24 But when the Pharisees heard [it], they said, This [fellow] doth not cast out devils, but by Beelzebub the prince of the devils. 25 And Jesus knew their thoughts, and said unto them, Every kingdom divided against itself is brought to desolation; and every city or house divided against itself shall not stand: 26 And if Satan cast out Satan, he is divided against himself; how shall then his kingdom stand? 27 And if I by Beelzebub cast out devils, by whom do your children cast [them] out? therefore they shall be your judges. 28 But if I cast out devils by the Spirit of God, then the kingdom of God is come unto you. 29 Or else how can one enter into a strong man’s house, and spoil his goods, except he first bind the strong man? and then he will spoil his house. 30 He that is not with me is against me; and he that gathereth not with me scattereth abroad. 31 Wherefore I say unto you, All manner of sin and blasphemy shall be forgiven unto men: but the blasphemy [against] the [Holy] Ghost shall not be forgiven unto men. 32 And whosoever speaketh a word against the Son of man, it shall be forgiven him: but whosoever speaketh against the Holy Ghost, it shall not be forgiven him, neither in this world, neither in the [world] to come. 33 Either make the tree good, and his fruit good; or else make the tree corrupt, and his fruit corrupt: for the tree is known by [his] fruit. 34 O generation of vipers, how can ye, being evil, speak good things? for out of the abundance of the heart the mouth speaketh. 35 A good man out of the good treasure of the heart bringeth forth good things: and an evil man out of the evil treasure bringeth forth evil things. 36 But I say unto you, That every idle word that men shall speak, they shall give account thereof in the day of judgment. 37 For by thy words thou shalt be justified, and by thy words thou shalt be condemned. 38 Then certain of the scribes and of the Pharisees answered, saying, Master, we would see a sign from thee. 39 But he answered and said unto them, An evil and adulterous generation seeketh after a sign; and there shall no sign be given to it, but the sign of the prophet Jonas: 40 For as Jonas was three days and three nights in the whale’s belly; so shall the Son of man be three days and three nights in the heart of the earth. 41 The men of Nineveh shall rise in judgment with this generation, and shall condemn it: because they repented at the preaching of Jonas; and, behold, a greater than Jonas [is] here. 42 The queen of the south shall rise up in the judgment with this generation, and shall condemn it: for she came from the uttermost parts of the earth to hear the wisdom of Solomon; and, behold, a greater than Solomon [is] here. 43 When the unclean spirit is gone out of a man, he walketh through dry places, seeking rest, and findeth none. 44 Then he saith, I will return into my house from whence I came out; and when he is come, he findeth [it] empty, swept, and garnished. 45 Then goeth he, and taketh with himself seven other spirits more wicked than himself, and they enter in and dwell there: and the last [state] of that man is worse than the first. Even so shall it be also unto this wicked generation. 46 While he yet talked to the people, behold, [his] mother and his brethren stood without, desiring to speak with him. 47 Then one said unto him, Behold, thy mother and thy brethren stand without, desiring to speak with thee. 48 But he answered and said unto him that told him, Who is my mother? and who are my brethren? 49 And he stretched forth his hand toward his disciples, and said, Behold my mother and my brethren! 50 For whosoever shall do the will of my Father which is in heaven, the same is my brother, and sister, and mother.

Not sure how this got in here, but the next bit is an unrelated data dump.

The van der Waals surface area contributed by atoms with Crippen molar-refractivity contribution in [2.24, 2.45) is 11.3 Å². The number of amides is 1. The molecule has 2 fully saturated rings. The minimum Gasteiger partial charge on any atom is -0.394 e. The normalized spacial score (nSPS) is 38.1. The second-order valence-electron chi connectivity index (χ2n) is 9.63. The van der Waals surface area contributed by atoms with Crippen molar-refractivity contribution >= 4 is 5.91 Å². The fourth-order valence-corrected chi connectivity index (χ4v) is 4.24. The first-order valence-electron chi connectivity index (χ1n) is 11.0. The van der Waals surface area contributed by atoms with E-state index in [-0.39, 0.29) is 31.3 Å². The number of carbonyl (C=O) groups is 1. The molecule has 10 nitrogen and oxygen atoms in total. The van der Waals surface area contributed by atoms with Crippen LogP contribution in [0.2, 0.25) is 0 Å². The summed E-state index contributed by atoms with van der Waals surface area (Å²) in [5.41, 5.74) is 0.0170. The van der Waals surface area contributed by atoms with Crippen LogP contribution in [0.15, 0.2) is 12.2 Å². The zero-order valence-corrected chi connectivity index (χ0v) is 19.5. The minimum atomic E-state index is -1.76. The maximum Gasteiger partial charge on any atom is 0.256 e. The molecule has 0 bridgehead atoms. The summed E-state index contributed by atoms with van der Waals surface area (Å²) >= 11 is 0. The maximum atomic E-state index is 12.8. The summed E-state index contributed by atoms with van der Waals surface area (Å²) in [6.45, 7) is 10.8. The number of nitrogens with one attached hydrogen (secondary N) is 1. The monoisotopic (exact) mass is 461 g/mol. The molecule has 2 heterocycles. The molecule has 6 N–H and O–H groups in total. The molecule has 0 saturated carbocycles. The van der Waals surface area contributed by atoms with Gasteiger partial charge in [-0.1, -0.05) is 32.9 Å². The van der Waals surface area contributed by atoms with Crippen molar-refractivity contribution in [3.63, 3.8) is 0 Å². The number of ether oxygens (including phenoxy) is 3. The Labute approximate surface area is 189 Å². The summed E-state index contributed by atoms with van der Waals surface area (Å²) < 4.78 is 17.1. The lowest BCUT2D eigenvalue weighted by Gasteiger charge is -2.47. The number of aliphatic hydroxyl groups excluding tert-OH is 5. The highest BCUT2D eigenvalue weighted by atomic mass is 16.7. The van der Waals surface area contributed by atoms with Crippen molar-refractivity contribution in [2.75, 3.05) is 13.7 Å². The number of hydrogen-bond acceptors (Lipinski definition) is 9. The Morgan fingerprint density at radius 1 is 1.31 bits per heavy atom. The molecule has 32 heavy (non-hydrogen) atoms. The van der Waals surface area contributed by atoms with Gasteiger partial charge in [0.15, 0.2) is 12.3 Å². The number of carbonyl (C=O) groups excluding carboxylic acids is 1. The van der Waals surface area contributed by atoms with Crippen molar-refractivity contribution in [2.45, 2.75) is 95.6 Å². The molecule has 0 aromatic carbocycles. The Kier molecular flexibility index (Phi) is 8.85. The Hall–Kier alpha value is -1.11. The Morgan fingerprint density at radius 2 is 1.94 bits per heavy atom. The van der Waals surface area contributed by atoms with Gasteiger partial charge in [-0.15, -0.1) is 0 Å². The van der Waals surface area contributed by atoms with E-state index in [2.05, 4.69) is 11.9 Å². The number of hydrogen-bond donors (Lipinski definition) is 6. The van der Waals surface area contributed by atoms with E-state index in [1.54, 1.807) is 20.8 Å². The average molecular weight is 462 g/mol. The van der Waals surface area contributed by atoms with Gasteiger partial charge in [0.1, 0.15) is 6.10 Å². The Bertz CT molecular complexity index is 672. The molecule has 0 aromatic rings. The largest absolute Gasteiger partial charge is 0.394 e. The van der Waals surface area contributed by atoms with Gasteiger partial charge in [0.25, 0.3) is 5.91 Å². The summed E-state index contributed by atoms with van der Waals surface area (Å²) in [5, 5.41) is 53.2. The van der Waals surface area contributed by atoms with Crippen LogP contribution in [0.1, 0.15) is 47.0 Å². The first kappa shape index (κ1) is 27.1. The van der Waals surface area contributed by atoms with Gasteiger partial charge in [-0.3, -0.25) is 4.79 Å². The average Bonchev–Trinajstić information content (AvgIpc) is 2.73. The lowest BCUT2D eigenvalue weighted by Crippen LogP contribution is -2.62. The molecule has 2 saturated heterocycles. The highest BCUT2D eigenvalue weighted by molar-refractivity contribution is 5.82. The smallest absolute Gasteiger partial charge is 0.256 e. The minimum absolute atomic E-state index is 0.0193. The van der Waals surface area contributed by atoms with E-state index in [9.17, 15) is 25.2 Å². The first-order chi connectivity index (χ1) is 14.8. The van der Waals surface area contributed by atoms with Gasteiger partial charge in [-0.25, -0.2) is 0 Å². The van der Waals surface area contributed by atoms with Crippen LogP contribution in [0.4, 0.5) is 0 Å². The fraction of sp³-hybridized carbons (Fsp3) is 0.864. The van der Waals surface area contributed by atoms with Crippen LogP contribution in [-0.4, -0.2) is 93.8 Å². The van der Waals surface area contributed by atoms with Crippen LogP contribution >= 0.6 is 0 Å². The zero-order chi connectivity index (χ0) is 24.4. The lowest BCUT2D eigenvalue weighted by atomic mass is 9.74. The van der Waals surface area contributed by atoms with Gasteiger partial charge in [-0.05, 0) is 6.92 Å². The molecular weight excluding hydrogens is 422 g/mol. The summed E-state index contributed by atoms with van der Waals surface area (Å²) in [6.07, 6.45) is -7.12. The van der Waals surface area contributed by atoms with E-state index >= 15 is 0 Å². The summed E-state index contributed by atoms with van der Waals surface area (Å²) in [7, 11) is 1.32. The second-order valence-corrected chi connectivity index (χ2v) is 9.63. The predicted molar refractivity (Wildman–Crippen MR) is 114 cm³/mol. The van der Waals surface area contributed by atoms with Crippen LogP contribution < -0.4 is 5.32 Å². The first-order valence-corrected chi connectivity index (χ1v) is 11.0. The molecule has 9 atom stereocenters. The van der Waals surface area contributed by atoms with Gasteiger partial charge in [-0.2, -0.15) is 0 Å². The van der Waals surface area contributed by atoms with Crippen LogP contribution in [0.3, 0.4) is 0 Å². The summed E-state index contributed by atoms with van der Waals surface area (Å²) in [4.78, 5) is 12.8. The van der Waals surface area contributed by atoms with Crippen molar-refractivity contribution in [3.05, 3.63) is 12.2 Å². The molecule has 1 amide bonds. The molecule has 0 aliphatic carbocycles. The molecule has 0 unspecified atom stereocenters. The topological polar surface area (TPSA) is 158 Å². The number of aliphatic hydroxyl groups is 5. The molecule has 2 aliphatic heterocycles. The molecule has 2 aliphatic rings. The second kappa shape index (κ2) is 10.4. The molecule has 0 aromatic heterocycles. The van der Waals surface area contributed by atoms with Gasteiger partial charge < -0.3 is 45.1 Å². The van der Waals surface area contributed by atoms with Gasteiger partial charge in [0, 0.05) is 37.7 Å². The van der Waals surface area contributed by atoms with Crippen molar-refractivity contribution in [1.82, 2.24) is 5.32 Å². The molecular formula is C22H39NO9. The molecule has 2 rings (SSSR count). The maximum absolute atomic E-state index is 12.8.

In verse 24, the Pharisees accuse Jesus again of casting out devils by the prince of devils. Jesus, knowing their thoughts, asks how can Satan’s house stand if it is divided against itself? Here we see the prominence of deliverance ministry in the life of Jesus. It seems that at every turn, a devil is manifesting in some psychotic break that Jesus discerns as demonic activity. Does He enter into some stylized ritual of lengthy exorcism? More often than not, He simply tells the demon to be silent and to be gone. What He isn’t doing is suggesting we delve into some convoluted inquiry and conversation with a demonic entity demanding to know their name or to identify who the strong man demon is in the person. Again, Jesus very seldom entered into conversation with or engaged a demon or sought to provoke a demon to manifest in an otherwise normally behaving person. When a demon cropped up, He simply said: “shut up and come out!”